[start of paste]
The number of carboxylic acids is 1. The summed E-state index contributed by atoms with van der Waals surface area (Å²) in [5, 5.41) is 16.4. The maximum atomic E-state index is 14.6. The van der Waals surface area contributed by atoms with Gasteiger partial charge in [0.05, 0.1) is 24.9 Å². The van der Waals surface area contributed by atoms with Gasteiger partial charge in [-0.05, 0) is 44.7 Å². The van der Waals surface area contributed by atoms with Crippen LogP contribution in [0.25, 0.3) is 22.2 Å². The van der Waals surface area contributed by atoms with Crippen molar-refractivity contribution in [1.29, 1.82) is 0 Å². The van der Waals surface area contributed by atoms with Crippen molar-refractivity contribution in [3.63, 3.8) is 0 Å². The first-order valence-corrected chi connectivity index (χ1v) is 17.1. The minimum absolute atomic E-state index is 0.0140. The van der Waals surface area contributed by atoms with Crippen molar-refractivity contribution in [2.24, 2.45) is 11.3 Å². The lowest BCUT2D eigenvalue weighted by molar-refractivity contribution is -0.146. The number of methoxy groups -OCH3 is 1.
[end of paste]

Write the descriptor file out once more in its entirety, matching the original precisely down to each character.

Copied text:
The number of carboxylic acids is 1. The summed E-state index contributed by atoms with van der Waals surface area (Å²) in [5, 5.41) is 16.4. The maximum atomic E-state index is 14.6. The van der Waals surface area contributed by atoms with Gasteiger partial charge in [0.05, 0.1) is 24.9 Å². The van der Waals surface area contributed by atoms with Gasteiger partial charge in [-0.05, 0) is 44.7 Å². The van der Waals surface area contributed by atoms with Crippen LogP contribution in [0.25, 0.3) is 22.2 Å². The van der Waals surface area contributed by atoms with Crippen molar-refractivity contribution in [1.29, 1.82) is 0 Å². The van der Waals surface area contributed by atoms with Crippen molar-refractivity contribution in [3.63, 3.8) is 0 Å². The first-order valence-corrected chi connectivity index (χ1v) is 17.1. The minimum absolute atomic E-state index is 0.0140. The van der Waals surface area contributed by atoms with Crippen molar-refractivity contribution in [2.24, 2.45) is 11.3 Å². The lowest BCUT2D eigenvalue weighted by molar-refractivity contribution is -0.146. The number of methoxy groups -OCH3 is 1.